"Cacophony of a collaboration" 2020Sculpture
This is just one sculpture I made as a result of an art-science residency in an oceanographic ship, and which I presented in an exhibit at the Ocean Science Meeting 2020 in San Diego, USA. However, it is so much more than that! For me, the whole process has been a life changing experience and the starting point on how to start re-thiking and crystallising ideas that I have been engaging on for a while on the way we (modern humans) address and cultivate knowledge. On how we can work inter-and transdisciplinary. On how we can reconnect with our humanness and how we can re-thiking our present global challenges. I couldn’t just put pictures of the sculpture in this part of my portfolio, without adding information about the process, a glimpse of the experience which is for the the art piece in itself. So I guess this is not the portfolio of the work, but a portfolio of the process and of my interdisciplinary conversation with people form different areas of life. Some of the content here are part of the blogs I wrote during the residency, but it is just a start in a different path that I am starting to walk now and that I am investigating in various ways.
Art & Science Residencies
Art & Science residencies are on the rise throughout the world and disciplines. The idea of the positive impact of having artists observing, inquiring and cross-pollinating research environments grows along the call to a holistic view of knowledge which could help us confront our current global challenges. This is a glimpse on my experience at the Artist-at-Sea Program of the Schmidt Ocean Institute where I participated in the expedition “New Approaches To Autonomous Exploration At The Costa Rican Shelf Break”. This experience gave me the opportunity to share time with a group of world leading engineers and scientists working to advance the development of autonomous robots used for exploration both in the deeper ecosystems of the Earth and in outer space.
In this technological environment, I used ceramic as the media, and ancient-technology which is a humble, ubiquitous and a noble material so intertwined with human culture through the ages, that connects with people on a deeply fundamental level.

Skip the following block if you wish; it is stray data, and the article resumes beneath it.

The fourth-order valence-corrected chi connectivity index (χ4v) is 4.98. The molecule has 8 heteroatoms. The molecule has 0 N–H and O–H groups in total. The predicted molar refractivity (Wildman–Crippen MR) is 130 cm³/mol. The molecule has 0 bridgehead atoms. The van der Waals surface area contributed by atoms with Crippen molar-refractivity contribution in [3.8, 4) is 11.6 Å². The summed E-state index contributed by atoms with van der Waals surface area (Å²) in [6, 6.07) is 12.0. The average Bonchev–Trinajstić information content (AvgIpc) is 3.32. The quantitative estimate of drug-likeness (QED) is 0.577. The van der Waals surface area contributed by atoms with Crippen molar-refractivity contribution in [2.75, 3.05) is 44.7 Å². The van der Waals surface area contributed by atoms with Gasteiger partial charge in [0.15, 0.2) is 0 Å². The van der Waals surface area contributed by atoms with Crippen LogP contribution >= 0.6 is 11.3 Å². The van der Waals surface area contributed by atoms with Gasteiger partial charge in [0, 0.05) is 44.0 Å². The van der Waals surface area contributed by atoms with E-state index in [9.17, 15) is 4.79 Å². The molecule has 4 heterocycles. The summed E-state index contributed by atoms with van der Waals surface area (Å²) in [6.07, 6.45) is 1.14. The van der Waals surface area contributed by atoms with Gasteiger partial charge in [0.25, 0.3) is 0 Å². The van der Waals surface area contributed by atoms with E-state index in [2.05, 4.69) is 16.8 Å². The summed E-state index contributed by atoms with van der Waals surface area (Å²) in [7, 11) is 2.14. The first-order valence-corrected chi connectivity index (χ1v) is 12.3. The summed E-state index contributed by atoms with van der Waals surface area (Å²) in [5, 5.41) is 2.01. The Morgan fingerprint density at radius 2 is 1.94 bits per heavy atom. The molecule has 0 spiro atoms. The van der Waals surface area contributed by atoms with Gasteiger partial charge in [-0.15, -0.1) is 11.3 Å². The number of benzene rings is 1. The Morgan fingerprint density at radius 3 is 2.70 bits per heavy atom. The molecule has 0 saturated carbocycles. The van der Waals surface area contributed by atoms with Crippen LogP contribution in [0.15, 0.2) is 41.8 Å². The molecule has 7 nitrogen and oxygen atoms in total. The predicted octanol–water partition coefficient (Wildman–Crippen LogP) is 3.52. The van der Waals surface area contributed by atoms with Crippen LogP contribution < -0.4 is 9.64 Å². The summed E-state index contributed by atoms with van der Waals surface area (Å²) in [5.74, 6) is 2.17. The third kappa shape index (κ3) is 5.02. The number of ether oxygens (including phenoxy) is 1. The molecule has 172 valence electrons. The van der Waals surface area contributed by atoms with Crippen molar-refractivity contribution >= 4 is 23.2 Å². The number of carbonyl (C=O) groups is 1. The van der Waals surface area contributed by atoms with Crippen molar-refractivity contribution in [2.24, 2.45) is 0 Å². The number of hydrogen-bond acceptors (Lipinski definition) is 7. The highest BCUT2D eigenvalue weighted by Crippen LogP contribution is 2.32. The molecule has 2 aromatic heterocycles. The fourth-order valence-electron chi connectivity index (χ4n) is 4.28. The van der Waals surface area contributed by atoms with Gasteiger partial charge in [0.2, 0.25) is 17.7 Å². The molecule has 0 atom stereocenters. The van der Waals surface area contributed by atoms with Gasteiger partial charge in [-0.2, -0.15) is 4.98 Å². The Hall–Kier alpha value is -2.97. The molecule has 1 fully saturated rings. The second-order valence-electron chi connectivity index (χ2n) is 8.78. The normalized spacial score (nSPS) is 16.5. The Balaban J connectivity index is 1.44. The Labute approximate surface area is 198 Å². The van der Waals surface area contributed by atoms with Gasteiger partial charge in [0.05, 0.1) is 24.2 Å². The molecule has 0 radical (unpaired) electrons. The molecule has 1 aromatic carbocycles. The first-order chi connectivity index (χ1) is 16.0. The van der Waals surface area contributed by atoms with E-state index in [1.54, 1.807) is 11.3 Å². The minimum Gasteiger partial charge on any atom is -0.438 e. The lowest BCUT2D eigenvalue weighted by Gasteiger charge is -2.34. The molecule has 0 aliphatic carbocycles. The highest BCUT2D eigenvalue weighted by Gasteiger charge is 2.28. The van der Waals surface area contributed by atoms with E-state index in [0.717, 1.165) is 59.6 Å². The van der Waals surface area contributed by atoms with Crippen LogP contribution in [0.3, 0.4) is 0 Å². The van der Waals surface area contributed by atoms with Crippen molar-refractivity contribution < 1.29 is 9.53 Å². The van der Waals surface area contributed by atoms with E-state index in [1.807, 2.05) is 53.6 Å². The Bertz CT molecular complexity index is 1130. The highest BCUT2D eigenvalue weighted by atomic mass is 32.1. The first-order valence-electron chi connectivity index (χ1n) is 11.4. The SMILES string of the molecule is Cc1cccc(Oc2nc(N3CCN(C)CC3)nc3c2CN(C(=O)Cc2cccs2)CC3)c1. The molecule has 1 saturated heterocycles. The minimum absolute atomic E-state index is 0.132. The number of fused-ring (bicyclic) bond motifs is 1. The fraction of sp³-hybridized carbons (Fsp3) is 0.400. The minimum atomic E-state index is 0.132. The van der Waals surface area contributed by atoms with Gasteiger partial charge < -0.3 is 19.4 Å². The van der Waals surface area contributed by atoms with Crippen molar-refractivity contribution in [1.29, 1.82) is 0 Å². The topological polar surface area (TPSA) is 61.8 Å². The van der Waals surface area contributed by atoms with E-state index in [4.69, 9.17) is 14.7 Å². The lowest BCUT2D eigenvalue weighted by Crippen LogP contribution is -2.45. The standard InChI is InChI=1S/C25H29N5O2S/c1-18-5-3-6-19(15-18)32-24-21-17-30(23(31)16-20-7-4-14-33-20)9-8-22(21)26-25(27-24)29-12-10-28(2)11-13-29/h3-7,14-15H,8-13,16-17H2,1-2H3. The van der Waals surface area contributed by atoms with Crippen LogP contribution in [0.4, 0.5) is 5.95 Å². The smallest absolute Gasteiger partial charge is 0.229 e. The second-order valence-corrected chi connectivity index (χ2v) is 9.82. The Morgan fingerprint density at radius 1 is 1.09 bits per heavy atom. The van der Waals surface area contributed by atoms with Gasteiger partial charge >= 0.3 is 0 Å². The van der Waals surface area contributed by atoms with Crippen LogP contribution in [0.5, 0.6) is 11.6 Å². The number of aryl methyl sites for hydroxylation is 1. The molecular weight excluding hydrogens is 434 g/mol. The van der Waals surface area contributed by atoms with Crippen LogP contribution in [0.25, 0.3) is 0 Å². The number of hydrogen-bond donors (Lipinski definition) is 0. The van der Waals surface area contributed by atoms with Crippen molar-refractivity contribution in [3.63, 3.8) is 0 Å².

These appendages of our bodies have been shaped by evolutionary processes, allowing us to interact and shape our surroundings in novel ways. Machines have been just extensions to our appendages, but now they are starting to make their own decisions. Surprisingly (or maybe not so surprisingly) this reminds me of octopuses, which have a more diffused nervous systems where their arms can take some independent decisions from their central nervous system. Are we becoming octopus-like? Are we creating extensions of ourselves that have independent existence and that allow us to explore further our place in the world? So, in the middle of these questions in which we engaged with scientist during the research cruise, I decided to make sculptures of each of the researchers’ hands in a position chosen by them, and which represented their role in the expedition.
I worked on one hand during the residency at the Falkor, but I took videos, photographs, measurements, and notes on each of the researcher’s hand to continue working with them when I was back in Chile. Each hand sculpture shows the process of turning experience into data and knowledge, and I used image transfer techniques to put in the surface of the sculptures their handwritten notes and diagrams, data and graphs they developed in their research. Most excitingly, I worked with the scientists and crew to obtain sediment at 1741m below the seasurface to incorporate it into the clay body that I used in my sculpture. This intentional materiality, along with working with the clay sculpture process in a moving ship, anchored my creative work to this particular knowledge, place and art + science experience.